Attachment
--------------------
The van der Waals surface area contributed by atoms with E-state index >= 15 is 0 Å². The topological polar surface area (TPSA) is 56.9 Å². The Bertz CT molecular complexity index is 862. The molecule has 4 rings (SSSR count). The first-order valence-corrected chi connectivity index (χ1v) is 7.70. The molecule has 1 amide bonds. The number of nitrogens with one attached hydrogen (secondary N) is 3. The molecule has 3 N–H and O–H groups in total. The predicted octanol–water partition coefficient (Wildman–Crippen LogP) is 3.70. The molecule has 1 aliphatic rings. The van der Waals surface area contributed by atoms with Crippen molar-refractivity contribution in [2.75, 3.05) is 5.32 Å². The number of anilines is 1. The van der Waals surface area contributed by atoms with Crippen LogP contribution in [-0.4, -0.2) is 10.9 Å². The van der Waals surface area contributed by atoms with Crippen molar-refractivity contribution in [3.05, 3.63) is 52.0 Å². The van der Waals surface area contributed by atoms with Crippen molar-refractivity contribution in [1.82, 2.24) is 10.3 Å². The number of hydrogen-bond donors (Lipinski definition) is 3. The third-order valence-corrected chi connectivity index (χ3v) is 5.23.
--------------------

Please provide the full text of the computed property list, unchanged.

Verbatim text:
The van der Waals surface area contributed by atoms with E-state index >= 15 is 0 Å². The topological polar surface area (TPSA) is 56.9 Å². The Bertz CT molecular complexity index is 862. The molecule has 4 rings (SSSR count). The first-order valence-corrected chi connectivity index (χ1v) is 7.70. The molecule has 1 amide bonds. The number of nitrogens with one attached hydrogen (secondary N) is 3. The molecule has 3 N–H and O–H groups in total. The predicted octanol–water partition coefficient (Wildman–Crippen LogP) is 3.70. The molecule has 1 aliphatic rings. The van der Waals surface area contributed by atoms with Crippen molar-refractivity contribution in [2.75, 3.05) is 5.32 Å². The number of anilines is 1. The van der Waals surface area contributed by atoms with Crippen LogP contribution in [-0.4, -0.2) is 10.9 Å². The van der Waals surface area contributed by atoms with Crippen molar-refractivity contribution in [3.05, 3.63) is 52.0 Å². The van der Waals surface area contributed by atoms with Crippen molar-refractivity contribution in [1.82, 2.24) is 10.3 Å². The number of hydrogen-bond donors (Lipinski definition) is 3. The third-order valence-corrected chi connectivity index (χ3v) is 5.23.